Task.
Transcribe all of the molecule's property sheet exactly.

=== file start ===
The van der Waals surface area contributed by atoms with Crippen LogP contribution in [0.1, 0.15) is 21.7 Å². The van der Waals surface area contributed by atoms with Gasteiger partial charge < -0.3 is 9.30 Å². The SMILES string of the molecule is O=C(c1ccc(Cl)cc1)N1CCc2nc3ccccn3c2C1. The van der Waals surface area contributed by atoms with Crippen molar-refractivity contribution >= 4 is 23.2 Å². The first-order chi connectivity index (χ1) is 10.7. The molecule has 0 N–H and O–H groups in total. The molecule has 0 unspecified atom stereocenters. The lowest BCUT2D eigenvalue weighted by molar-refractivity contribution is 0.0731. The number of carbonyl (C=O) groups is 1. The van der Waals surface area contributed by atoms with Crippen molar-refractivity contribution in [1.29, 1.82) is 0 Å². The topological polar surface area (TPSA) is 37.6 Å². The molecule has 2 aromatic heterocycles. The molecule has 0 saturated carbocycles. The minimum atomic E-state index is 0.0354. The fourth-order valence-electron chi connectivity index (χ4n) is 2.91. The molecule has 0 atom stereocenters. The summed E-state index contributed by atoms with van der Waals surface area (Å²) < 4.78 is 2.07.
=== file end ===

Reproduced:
The van der Waals surface area contributed by atoms with Crippen LogP contribution in [0.1, 0.15) is 21.7 Å². The van der Waals surface area contributed by atoms with Gasteiger partial charge < -0.3 is 9.30 Å². The SMILES string of the molecule is O=C(c1ccc(Cl)cc1)N1CCc2nc3ccccn3c2C1. The van der Waals surface area contributed by atoms with Crippen molar-refractivity contribution >= 4 is 23.2 Å². The first-order chi connectivity index (χ1) is 10.7. The molecule has 0 N–H and O–H groups in total. The molecule has 0 unspecified atom stereocenters. The lowest BCUT2D eigenvalue weighted by molar-refractivity contribution is 0.0731. The number of carbonyl (C=O) groups is 1. The van der Waals surface area contributed by atoms with Crippen molar-refractivity contribution in [1.29, 1.82) is 0 Å². The topological polar surface area (TPSA) is 37.6 Å². The molecule has 2 aromatic heterocycles. The molecule has 0 saturated carbocycles. The minimum atomic E-state index is 0.0354. The fourth-order valence-electron chi connectivity index (χ4n) is 2.91. The molecule has 0 atom stereocenters. The summed E-state index contributed by atoms with van der Waals surface area (Å²) < 4.78 is 2.07.